BOTTOM LINE: A Tale About Consent That Doesn’t Strike a Chord
|Platform: Voot Select||Genre: Drama|
What Is the Story About?
A medico Anurag Saraswat shifts to a hilly town to start life afresh with his 16-year-old son Ayaan, after losing his wife in case of suspected suicide. Anurag certainly seems interested in of Ayaan’s teachers at school, Sameera Chauhan, with whom he even goes on a date. The date night takes a turn for the worse after the two share a drink and eventually get intimate. The next morning, Sameera goes onto to claim that Anurag has raped her. The allegation turns Anurag’s world topsy-turvy and the medico asserts that she had consented to his physical advances. There’s no evidence from Sameera to validate her rape charge. Who’s lying here? Will their lives ever be the same again?
It’s a relief to see Rajeev Khandelwal back in good form after a drab outing like Cold Lassi Aur Chicken Masala. He doesn’t mind playing his age in Marzi and seems to have enjoyed exploring the negative dimensions of his character with newfound confidence. Aahana Kumra is earnest in the shoes of a hot-blooded teacher but a certain element of restraint could have made her performance more poignant and heartfelt. Pavleen Gujral’s portrayal of a cop doesn’t make the role a caricature and comes with a lot of composure and internalised aggression. Vivek Mushran, Rajeev Siddhartha, Shivani Tanksale, Abhay Verma appear assured within their supporting acts.
In what appears to be a clear pattern in the digital medium, audiences are witnessing a surge in content discussing consent in relationships and distinction between physical intercourse and sexual assault. Marzi, as the name suggests, revolves around consent (or the lack of it) dominantly and is a woman’s persistent quest to ‘out’ the perpetrator who had allegedly preyed on her and left no traces of the ‘act’.
Those aware of Netflix’s recent release Guilty may find obvious similarities with Marzi with its story, but the latter’s redundant storytelling doesn’t allow it to rise above the ‘activist’ tag (unlike Guilty where the filmmaking was as riveting and significant as the issue it was discussing). Marzi chooses to be less-realistic and more-dramatic, but the drama doesn’t have an emotional anchor at all. The truth behind the rape-charge is revealed way too early in the show, after which it merely becomes a cat-and-mouse race between the perpetrator and victim(s).
There are unnecessary subplots that divert the show’s focus from its core issue – the extramarital affair between the protagonist’s sister and her ex amounts to nothing in the show (but from being a bearable distraction). The teenage pregnancy subplot, though well-tackled, is crammed into the story sans much effect. The idea of a female cop being a victim of the serial rapist doesn’t provide sufficient emotional charge to the show. The series repeatedly focuses on the modus operandi of the perpetrator, which serves no purpose beyond wasting precious screen-time.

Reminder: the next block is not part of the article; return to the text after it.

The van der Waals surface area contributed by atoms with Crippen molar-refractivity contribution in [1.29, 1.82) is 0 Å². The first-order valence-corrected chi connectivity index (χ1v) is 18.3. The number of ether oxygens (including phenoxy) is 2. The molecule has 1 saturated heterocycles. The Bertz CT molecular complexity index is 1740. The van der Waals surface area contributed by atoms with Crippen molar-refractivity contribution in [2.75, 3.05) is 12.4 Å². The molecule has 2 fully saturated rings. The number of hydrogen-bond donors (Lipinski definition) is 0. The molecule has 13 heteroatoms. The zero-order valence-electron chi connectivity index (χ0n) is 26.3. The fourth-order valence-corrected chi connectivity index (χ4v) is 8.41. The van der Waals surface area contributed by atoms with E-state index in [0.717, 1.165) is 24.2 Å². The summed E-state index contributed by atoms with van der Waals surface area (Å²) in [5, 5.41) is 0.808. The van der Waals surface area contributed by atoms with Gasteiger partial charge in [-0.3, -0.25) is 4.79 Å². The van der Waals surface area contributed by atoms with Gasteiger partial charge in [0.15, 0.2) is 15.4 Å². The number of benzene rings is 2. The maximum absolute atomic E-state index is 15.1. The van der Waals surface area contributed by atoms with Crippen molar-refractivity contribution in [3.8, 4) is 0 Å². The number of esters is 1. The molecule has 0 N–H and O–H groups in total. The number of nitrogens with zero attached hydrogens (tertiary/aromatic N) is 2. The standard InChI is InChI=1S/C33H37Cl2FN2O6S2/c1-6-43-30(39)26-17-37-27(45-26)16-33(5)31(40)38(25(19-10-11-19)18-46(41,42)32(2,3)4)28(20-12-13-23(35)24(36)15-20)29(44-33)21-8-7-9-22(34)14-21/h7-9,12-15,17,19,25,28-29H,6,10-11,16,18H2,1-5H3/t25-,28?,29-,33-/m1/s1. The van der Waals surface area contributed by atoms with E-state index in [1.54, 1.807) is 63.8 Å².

The uninspiring writing is a major dampener, though the director tries hard to give it a fillip with the relatively sensible treatment and the assured performances from his lead cast. The problem, however, is the unidimensional motive of the characters and their singular focus. There are no layers to the characters and if at all they exist, are revealed way too early, leaving nothing for the audiences to gauge, imagine or be surprised about. The inherent patriarchy within the society is subtly touched upon, but the impact is vague.
The small-town flavour could have brought an interesting dimension to the story too, if only team Marzi had an eye for detailing. The ending is equally tepid and feels like a lazy admission from the writer that she has fallen short of ideas to further the plot. It’s welcoming that the Me Too-movement has become a source of inspiration for several storytellers to inspire change, but they could make better efforts in giving it an interesting spin and go beyond merely sensationalising it.
Music and Other Departments?
Sharad Joshi’s gradually affecting background score works in the context of the show – especially with its use of silence in comparison to the dramatic elements. Radhika Anand, the writer, may have had a reasonably interesting premise at her disposal but the impact is diluted with the umpteen number of subplots the script indulges in. Team Graphpaper, with the production design and the cinematographer Sunil Pillai are effective in constructing a visually intriguing world, with the innovative use of the props, scenic landscapes and the architectural charm in the region.
Engaging in parts
The redundant screenplay
The indulgent subplots
Did I Enjoy It?
Will You Recommend It?
Probably to those who haven’t watched Guilty on Netflix
Review by Srivathsan Naddadhur